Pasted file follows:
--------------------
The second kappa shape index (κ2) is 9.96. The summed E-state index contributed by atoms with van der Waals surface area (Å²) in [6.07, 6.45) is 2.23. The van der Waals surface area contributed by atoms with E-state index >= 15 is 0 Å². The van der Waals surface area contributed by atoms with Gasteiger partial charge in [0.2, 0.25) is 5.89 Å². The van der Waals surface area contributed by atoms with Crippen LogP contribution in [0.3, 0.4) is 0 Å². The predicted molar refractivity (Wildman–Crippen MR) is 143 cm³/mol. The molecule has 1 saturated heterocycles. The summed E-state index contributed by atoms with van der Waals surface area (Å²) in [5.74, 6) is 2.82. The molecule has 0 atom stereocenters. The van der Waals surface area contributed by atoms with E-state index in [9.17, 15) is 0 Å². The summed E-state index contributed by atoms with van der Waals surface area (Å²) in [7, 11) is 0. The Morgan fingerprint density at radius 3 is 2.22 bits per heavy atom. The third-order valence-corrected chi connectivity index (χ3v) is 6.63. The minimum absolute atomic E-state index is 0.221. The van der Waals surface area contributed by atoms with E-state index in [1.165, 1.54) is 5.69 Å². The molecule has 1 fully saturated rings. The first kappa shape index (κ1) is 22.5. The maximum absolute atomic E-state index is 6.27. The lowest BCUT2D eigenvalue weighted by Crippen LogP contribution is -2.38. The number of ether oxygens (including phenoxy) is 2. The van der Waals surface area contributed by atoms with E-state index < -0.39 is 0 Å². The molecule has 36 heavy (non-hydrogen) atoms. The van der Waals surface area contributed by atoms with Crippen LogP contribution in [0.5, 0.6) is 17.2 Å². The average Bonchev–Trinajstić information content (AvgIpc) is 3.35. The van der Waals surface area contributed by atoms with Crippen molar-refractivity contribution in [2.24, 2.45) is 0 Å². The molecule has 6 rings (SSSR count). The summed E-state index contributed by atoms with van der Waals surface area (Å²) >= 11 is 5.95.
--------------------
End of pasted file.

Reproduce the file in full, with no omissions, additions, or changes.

The second kappa shape index (κ2) is 9.96. The summed E-state index contributed by atoms with van der Waals surface area (Å²) in [6.07, 6.45) is 2.23. The van der Waals surface area contributed by atoms with E-state index >= 15 is 0 Å². The van der Waals surface area contributed by atoms with Gasteiger partial charge in [0.2, 0.25) is 5.89 Å². The van der Waals surface area contributed by atoms with Crippen LogP contribution in [0.3, 0.4) is 0 Å². The predicted molar refractivity (Wildman–Crippen MR) is 143 cm³/mol. The molecule has 1 saturated heterocycles. The summed E-state index contributed by atoms with van der Waals surface area (Å²) in [5.74, 6) is 2.82. The molecule has 0 atom stereocenters. The van der Waals surface area contributed by atoms with E-state index in [9.17, 15) is 0 Å². The summed E-state index contributed by atoms with van der Waals surface area (Å²) in [7, 11) is 0. The Morgan fingerprint density at radius 3 is 2.22 bits per heavy atom. The third-order valence-corrected chi connectivity index (χ3v) is 6.63. The minimum absolute atomic E-state index is 0.221. The van der Waals surface area contributed by atoms with E-state index in [1.165, 1.54) is 5.69 Å². The molecule has 1 fully saturated rings. The first kappa shape index (κ1) is 22.5. The maximum absolute atomic E-state index is 6.27. The lowest BCUT2D eigenvalue weighted by Crippen LogP contribution is -2.38. The number of ether oxygens (including phenoxy) is 2. The van der Waals surface area contributed by atoms with E-state index < -0.39 is 0 Å². The molecule has 36 heavy (non-hydrogen) atoms. The van der Waals surface area contributed by atoms with Crippen LogP contribution in [0.5, 0.6) is 17.2 Å². The average Bonchev–Trinajstić information content (AvgIpc) is 3.35. The van der Waals surface area contributed by atoms with Crippen molar-refractivity contribution in [2.24, 2.45) is 0 Å². The molecule has 6 rings (SSSR count). The summed E-state index contributed by atoms with van der Waals surface area (Å²) >= 11 is 5.95.